Cover

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Title Page, Copyright, Dedication

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Contents

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Acknowledgments

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pp. ix-xii

I am indebted to many individuals and institutions who helped me over the years I have been working on this book. First and perhaps foremost is David R. Marples at the University of Alberta, who saw this project through its initial stage. I have benefited greatly from his insightful...

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Introduction

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pp. 1-12

Belarus is a country that sometimes puzzles outside observers. For much of its existence as an independent state, Belarus has developed quite differently from most of its neighbors. It is a country in which a majority regards Belarusian as its native language but only a relatively...

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1. Imagining Belarus

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pp. 13-31

The manufacturing of a Belarusian consciousness took place within a context of the ideological historicizing of the past, a deliberate attempt by Belarusian intellectuals to break the Russocentric approach of the tsarist historiography of Vasilii Kliuchevskii (1841–1911), Pavel Miliukov...

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2. The Beginnings of Belarusian Nationalism

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pp. 32-65

Modern nationalism arrived late to Belarus. A multilingual and ethnically diverse corner of Europe, lacking clear geographic boundaries in the historical borderlands between Poland and Russia, Belarus has been influenced by both Russian and Polish cultural traditions. The modern...

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3. Six Declarations of Statehood in Three Years: Origins of a New National Mythology

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pp. 66-122

The chaotic period of 1917–1920 encompassed revolutions and collapses of the Russian and German empires, the reemergence of Poland, the dramatic conclusion of World War I, the Russian Civil War, and the Polish–Soviet War. All these events directly affected the Belarusian lands...

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4. Nationalities Policy in Soviet Belarus: Affirmative Action, Belarusization, and Korenizatsiia

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pp. 123-163

The reestablishment of the SSRB in 1920 was accompanied by nation-building policies, aimed at shoring up support for Soviet rule. The division of Belarus between Poland and the Soviets as a result of the Riga treaty was a serious setback to the Belarusian nationalists, who had...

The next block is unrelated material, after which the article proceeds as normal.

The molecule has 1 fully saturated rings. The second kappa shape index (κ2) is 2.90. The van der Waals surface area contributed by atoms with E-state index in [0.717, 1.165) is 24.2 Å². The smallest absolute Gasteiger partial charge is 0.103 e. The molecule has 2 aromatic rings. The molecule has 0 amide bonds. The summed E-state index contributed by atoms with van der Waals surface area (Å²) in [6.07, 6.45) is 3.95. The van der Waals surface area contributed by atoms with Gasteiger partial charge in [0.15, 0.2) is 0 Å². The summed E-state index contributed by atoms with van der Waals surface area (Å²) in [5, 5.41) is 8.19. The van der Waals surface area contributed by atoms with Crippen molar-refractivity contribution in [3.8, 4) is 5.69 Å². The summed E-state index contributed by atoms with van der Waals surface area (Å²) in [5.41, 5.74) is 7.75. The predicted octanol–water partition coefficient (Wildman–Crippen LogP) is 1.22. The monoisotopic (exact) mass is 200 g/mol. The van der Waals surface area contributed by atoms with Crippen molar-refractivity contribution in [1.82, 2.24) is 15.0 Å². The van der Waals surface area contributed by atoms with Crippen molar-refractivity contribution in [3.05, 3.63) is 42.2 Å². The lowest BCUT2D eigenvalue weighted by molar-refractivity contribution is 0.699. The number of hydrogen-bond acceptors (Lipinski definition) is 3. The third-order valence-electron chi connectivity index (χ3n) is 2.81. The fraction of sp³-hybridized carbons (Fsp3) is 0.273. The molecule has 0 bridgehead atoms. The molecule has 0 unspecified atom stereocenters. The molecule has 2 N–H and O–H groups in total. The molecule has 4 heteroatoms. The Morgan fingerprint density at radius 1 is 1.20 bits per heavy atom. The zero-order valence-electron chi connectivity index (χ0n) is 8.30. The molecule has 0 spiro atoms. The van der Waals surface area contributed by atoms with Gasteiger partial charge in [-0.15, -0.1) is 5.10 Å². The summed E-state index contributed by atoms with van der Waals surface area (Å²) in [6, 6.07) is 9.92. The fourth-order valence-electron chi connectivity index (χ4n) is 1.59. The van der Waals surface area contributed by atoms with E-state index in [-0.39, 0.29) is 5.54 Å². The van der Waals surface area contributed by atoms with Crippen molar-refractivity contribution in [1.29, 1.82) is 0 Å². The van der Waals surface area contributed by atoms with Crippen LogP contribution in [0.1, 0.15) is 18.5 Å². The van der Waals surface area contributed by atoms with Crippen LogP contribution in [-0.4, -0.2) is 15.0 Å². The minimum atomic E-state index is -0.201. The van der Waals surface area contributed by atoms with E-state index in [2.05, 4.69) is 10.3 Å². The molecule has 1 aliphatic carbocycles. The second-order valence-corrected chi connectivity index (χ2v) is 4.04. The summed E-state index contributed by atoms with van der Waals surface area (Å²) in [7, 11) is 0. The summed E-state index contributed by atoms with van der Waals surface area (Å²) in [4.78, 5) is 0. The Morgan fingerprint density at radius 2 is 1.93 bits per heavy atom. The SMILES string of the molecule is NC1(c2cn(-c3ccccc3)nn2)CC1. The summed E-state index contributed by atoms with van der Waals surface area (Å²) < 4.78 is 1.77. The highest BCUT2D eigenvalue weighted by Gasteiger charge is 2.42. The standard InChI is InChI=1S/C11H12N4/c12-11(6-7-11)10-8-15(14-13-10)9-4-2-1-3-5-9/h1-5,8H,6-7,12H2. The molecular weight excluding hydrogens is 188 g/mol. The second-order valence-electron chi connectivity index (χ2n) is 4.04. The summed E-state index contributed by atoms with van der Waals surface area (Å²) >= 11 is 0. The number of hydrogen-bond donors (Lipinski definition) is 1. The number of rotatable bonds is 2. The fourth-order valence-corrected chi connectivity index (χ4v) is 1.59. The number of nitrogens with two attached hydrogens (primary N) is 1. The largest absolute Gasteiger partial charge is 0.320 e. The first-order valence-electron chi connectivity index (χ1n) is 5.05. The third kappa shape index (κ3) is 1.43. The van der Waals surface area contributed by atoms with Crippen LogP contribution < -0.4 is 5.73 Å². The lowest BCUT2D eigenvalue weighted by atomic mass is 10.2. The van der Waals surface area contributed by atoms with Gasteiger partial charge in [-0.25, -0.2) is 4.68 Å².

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5. Belarusian Nationalism in the Second Polish Republic

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pp. 164-208

The peace treaties that concluded World War I failed to resolve the national question for several peoples in Eastern Europe. The principles of national self-determination, articulated in Wilson’s famous Fourteen Points, were implemented unevenly. Sizable German and Magyar minorities...

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6. Opposition to Belarusization

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pp. 209-242

In her study on Soviet ethnography and the construction of Soviet nationalities policy, Francine Hirsch shows that “the Soviet regime would use ethnographic data to impose nationhood on people who either ‘hid’ or did not know their ‘true’ nationality.”1 Since Soviet authorities interpreted...

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Chapter 7. The Suppression of Belarusian Nationalism in the Second Polish Republic, 1927–1930

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pp. 243-274

During the first half of the 1920s the Polish government was hostile to the aspirations of the Belarusian nationalists. Perceiving Belarusian nationalism as an irredentist threat to the state, strong forces within the ruling circles of the Grabski government wanted to suppress it. However...

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Chapter 8. Soviet Repression in the BSSR: The Destruction of Belarusian National Communism

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pp. 275-303

If the 1925 Concordat with the Vatican and Piłsudski’s coup of 1926 were important events in the process of suppressing Belarusian nationalism in the Second Polish Republic, the so-called War Scare in the spring of 1927 marked a similar turning point in the BSSR. The Stalinist reorganization...

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Conclusion

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pp. 304-318

In his 1922 tragicomic play Tuteishyia, Ianka Kupala, the most celebrated Belarusian writer, describes the arrival of two ethnographic specialists to the Belarusian lands. One is a Polish-speaking scholar from the West, the other is a Russian-speaking colleague from the East. The ethnographers...

Notes

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pp. 319-396

Works Cited

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pp. 397-424

Index

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pp. 425-436

Back Cover

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